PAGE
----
New Television Technologies Include Cat 5/6 Delivery Capabilities
Cable TV companies are getting into the phone business.
Phone companies are getting into the cable TV business.
DigitalTV is here. HDTV is here.
IPTV is coming.
Television products and services have enjoyed explosive growth in recent years. Wide-screen and flat-screen TVs are among the hottest products on the consumer market.
These exciting changes to TV technology can create growth opportunities for the low voltage cabling industry. We can participate in this new wave of technology by distributing television on twisted pair cable.
The principal benefit of twisted pair technology is flexibility. A twisted pair delivery system gives users the ability to put TVs wherever they have a twisted pair outlet. This makes moves, adds and changes much easier than with the traditional coax approach.
Benefits of Twisted Pair Cable Relative to Coax
A twisted pair network offers five important advantages over conventional coax cable:
Simplicity: One type of horizontal cable delivers, voice, data and television.
Flexibility: Moves, adds and changes are as easy with TVs as they are with phones or computers.
Reliability: The home run design inherent in twisted pair networks improves reliablity because there are no taps or splitters between the hubs and TVs. This prevents problems with loose connections that compromise picture quality on all TVs downstream from the faulty connectors.
Standards Compliance: Building Automation Standard TIA/EIA 862 recognizes two cables for horizontal cabling: twisted pair cable and fiber. It does not recongize coax.
Bridge to IPTV: Internet protocol television will probably be available for commercial applications within the next ten years, and it will probably run on twisted pair cable. Televisions that are already connected to a twisted pair network will have a seamless transition to IPTV.
Delivering TV Signals on Twisted Pair
Three processes deliver television on twisted pair cable. One process creates a balanced signal, where voltage on each side of the twisted pair is 180 degrees out of phase from the signal on the opposite side. The second is an impedance matching capability that provides 75 ohms on the coax side of the unit and 100 ohms on the twisted pair side. The third is common mode filtration, which removes any unwanted signals that enter the unshielded cable.
Figure A shows how the technology is packaged into usable products. The hubs in the background are "send units" located in wiring closets. The smaller units in the foreground are "receive units" located near a TV. A single coaxial input on the back of the hub is converted into 8 twisted pair outputs on the front. At the TV, the "receive units" convert the signal back to an unbalanced waveform, which travels to a TV on a short coax jumper cable.
This technology handles frequencies from 54 to 860 MHz. Given the 50 dB maximum output of most commercial amplifiers, the technology can deliver 60 analog channels over a distance of 330 feet (100 meters), 100 channels over 270 feet, or 134 channels over 225 feet. The capacity for HDTV channels would be exactly the same but channel capacity for standard definition digital TV would be three times higher.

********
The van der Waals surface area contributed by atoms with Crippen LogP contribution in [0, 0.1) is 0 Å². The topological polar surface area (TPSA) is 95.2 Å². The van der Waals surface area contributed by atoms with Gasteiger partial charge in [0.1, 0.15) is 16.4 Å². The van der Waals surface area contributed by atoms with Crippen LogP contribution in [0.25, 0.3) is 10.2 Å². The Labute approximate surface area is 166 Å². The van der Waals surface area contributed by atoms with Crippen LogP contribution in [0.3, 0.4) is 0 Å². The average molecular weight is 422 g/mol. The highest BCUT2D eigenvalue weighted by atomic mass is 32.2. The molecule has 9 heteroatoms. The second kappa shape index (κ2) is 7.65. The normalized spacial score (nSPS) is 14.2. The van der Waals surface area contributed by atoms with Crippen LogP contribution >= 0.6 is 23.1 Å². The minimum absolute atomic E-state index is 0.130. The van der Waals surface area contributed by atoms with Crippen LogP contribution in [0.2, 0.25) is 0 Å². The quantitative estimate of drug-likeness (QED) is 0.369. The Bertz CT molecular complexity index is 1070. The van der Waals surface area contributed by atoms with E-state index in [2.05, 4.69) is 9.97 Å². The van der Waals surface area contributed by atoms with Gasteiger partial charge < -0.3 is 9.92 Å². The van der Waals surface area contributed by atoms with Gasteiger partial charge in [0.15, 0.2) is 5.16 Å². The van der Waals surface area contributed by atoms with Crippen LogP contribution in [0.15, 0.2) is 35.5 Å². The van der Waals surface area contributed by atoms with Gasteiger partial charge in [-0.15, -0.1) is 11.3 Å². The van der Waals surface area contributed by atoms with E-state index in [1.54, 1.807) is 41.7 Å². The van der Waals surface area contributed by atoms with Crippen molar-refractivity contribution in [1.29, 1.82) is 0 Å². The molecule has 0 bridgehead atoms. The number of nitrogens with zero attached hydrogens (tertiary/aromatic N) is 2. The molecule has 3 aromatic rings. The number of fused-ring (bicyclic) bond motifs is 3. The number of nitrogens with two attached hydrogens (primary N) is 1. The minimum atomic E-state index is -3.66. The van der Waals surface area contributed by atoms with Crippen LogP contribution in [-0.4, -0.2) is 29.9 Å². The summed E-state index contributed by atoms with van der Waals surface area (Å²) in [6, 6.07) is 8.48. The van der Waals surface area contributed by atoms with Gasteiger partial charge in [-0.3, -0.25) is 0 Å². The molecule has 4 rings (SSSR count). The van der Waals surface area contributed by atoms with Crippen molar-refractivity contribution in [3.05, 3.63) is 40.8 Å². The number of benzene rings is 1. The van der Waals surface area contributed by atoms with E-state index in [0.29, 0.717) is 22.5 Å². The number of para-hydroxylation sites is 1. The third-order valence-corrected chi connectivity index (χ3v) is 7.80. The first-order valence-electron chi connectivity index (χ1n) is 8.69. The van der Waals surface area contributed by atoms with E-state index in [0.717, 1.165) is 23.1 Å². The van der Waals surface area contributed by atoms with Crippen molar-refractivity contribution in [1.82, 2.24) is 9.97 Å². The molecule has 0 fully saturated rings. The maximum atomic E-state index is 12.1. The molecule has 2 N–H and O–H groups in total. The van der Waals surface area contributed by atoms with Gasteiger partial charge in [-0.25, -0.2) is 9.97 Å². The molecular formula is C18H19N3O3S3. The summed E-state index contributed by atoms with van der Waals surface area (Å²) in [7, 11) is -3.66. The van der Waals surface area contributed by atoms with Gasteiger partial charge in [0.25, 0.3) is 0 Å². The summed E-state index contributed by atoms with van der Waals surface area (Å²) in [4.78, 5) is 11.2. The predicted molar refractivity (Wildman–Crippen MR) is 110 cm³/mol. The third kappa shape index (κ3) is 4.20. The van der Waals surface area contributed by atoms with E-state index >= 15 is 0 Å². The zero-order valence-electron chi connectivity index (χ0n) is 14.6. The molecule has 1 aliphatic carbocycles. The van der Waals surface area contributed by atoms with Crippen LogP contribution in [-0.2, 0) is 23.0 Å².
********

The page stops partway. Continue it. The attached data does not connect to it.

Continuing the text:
If you need more channels for a long run, a signal can be delivered from one "single port converter" to another, allowing the full cable TV spectrum of 134 analog channels or 402 digital channels to be sent over 100 meters.
Designing the System
In a common cable TV application, the incoming signal is amplified at the headend and delivered to the wiring closet, where it is amplified again, sent to the hub, and distributed to the point of use on twisted pair cable.
A satellite TV application has a coax downlink from the dish to receivers, modulators and a combiner. These devices convert high frequency DBS satellite signals to lower frequency RF signals which then travel over a coax backbone to wiring closets. Then they are amplified and sent to the point of use on twisted pair cable. There are also applications where the headend combines multiple signals from cable TV, satellite, off air TV, DVD, and video cameras.
Regardless of the application, a good RF design has two important goals : First, the signal strength at each TV should be between -10dB and +15dB, and second, the slope at each TV should not exceed 11dB.
A computerized design model is available from the manufacturer to assist installers with system designs. The model calculates the signal strength at the TV, based on the high and low channel numbers, the length of the run and the signal strength entering the hub.
Coax to UTP conversion equipment has an end user cost of approximately $100 per drop. This is less expensive than coax for most retrofit applications (since it is very expensive to pull coax behind existing walls). In new construction applications, the cost is about the same as homerun plenum coax.
You can apply this technology anywhere TV signals are distributed from a central location. Potential applications include schools, universities, hospitals, hotels, investment firms, business, multiple family dwellings and single-family homes.
Delivering television on twisted pair cable gives the structured cabling industry an opportunity to add value and participate in the booming market for television equipment and services. End-users will benefit by having the flexibility to put televisions in new locations quickly and inexpensively. At some later date, they will have an easy transition to IPTV.
Gregg Kelley is a Senior Product Manager at Lynx Broadband, where he has worldwide sales and marketing responsibilities for a family of products that deliver television and video on twisted pair cable. He has given numerous technical presentations to A&E firms, consultants and systems integrators who design television distribution systems for commercial applications.